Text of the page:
Friday, February 3, 2017

"A Clay By Any Other Name...."


Boxing great Cassius Clay, once converting to Islam, changed his name to Mohammed Ali. He said he didn't want to carry a White man's name. Oh, if he had only studied history.

Cassius Marcellus Clay was born in Kentucky, in 1810. The son of a wealthy planter, Cassius was the only one of seven children to survive. Cassius not only came from a very wealthy family, but was family to the great Henry Clay, "The Great Compromiser", who tried for years to head off the Civil War.

Cassius himself learned to hate slavery while attending Yale University. While there, he heard a speech by the great abolitionist champion, William Lloyd Garrison. After Garrison's lecture Cassius would never see slavery the same way ever again.

When Clay finished his education he came back to Kentucky and served three terms in the Kentucky statehouse, all the while trying to pass laws that would ban slavery in that state. Finally the slave-owning voters had had enough and turned him out of office.

Undeterred, Clay set up a publishing house, and began turning out a newspaper that advocated for the end of slavery. His newspaper office was often trashed, and Clay would sweep up the ruins, and begin again.

Once while appearing at an abolitionist rally, Clay was attacked by six men. He was shot in the chest, but managed to stay on his feet, whip all six men, finally saving his own life by stabbing one of his assailants and driving his attackers off. Once the attack was over Clay once again mounted the podium, finishing his speech before seeking medical attention.

When slavery advocates finally succeeded in burning down his publishing house for good, Clay simply relocated it to abolitionist friendly, Cincinnati, Ohio, and continued publishing his abolitionist papers.

As a Captain in the 1st Kentucky Calvary, Clay served in the Mexican-American war, but all the while opposing the annexation of Texas because Texans wanted to expand slavery into that state.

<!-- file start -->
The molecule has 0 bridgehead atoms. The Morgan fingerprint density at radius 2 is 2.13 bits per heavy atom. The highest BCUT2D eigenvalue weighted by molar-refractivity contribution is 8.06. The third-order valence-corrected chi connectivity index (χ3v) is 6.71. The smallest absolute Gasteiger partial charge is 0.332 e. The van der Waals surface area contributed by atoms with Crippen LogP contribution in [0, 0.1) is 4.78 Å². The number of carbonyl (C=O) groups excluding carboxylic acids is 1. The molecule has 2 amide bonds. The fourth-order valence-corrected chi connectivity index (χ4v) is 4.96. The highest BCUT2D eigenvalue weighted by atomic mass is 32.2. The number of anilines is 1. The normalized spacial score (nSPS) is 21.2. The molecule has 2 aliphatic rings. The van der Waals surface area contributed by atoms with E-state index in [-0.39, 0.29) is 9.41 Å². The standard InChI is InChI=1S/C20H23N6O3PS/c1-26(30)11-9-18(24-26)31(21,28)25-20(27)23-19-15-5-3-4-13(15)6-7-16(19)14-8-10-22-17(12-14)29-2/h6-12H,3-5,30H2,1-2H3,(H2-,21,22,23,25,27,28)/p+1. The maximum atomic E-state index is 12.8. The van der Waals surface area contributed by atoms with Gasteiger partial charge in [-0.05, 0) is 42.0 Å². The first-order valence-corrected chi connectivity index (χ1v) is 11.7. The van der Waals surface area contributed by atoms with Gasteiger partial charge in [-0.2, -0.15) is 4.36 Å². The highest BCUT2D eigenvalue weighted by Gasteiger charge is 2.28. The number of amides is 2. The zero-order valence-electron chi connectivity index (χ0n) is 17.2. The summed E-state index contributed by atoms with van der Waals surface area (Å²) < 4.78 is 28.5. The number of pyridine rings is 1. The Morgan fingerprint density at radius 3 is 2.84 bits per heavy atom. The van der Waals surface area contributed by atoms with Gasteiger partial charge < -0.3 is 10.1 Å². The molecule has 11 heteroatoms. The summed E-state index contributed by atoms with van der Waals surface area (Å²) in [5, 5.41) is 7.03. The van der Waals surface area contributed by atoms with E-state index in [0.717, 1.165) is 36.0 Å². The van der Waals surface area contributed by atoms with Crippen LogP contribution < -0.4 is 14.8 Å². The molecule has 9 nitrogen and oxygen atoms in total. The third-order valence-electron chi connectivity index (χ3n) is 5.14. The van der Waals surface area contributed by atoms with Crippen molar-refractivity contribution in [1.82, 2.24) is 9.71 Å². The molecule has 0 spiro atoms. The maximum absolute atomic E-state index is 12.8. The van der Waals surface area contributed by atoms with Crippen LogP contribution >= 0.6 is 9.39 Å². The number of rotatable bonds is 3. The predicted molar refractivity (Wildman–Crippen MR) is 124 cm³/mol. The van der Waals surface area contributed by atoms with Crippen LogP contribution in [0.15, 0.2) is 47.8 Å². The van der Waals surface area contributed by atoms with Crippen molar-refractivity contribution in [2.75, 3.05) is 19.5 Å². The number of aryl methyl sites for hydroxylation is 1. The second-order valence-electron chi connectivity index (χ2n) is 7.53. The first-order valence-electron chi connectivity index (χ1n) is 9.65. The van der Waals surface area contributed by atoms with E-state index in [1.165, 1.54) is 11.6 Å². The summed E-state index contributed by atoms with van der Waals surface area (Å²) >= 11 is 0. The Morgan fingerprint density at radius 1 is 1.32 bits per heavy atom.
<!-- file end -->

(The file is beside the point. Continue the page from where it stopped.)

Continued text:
In 1850 Cassius Clay formed the Republican Party of Kentucky. He became good friends with a fellow named Abe Lincoln, and supported Lincoln in his run for the Presidency.

After his election, Lincoln summoned 51 year old Cassius Clay to Washington, intent on naming him Ambassador to Russia. However, in the first weeks leading up to the war, Washington D.C. was without any military forces that might protect the capital from Southern invasion.

No problem. Cassius Clay rounded up a few of his friends, then combed the rooms of Washington hotels, and formed a 300 man posse to protect the President and The White House. Clay would, thereafter be called "The White Lion", leader of the Washington Guards.

The immediate crisis over, Cassius Clay finally made it to Russia, where he would convince Russia to support the Union and sever ties with the South.

Then, in 1862, Lincoln recalled Clay back to America, intent on making him a Major General in the Union Army. However, Clay refused the offer.....saying he would not serve unless Lincoln issued a proclamation that freed the slaves. Not many people know that it was Cassius Clay who was the most formidable influence on Lincoln's freeing the slaves.

Emancipation Proclamation achieved, Cassius Clay returned to his post in Russia, serving admirably for three Presidents until he resigned his post in 1869.

Cassius Clay, the only sibling of seven to survive childhood, would live to the ripe old age of 93, fighting his own family, and his own people, for his entire life, to end the practice of enslaving other human beings.

Cassius Clay, the fighter changed his name to Mohammed Ali. Had he known his history, had he known the history of his name sake, he might have accepted his name with much greater grace. Two "Cassiuses", each a fighter in their own times, and in their own arenas....a glorious legacy for those willing to learn history.


Jerry Carlin said...

Wow, so many things I don't know! Well written, would be a nice piece to hear on the radio!

A Modest Scribler said...

Happy Friday, Jerry. And thanks.

Brian Kalifornia said...

Great story, I agree with Jerry well written and would have been nice to hear on the radio. Never knew that. thanks Scribe.

A Modest Scribler said...

You're welcome, Brian. Nice to hear from you.

Carol said...

Excellent! Loved it. I think I'll do a lot of history reading in my retirement! Love to read and love history. Just so much on my to do list.....

A Modest Scribler said...

So good to hear from you, Carol. Happy reading....delving into the lives of others is so enjoyable for me. Hope you enjoy it too.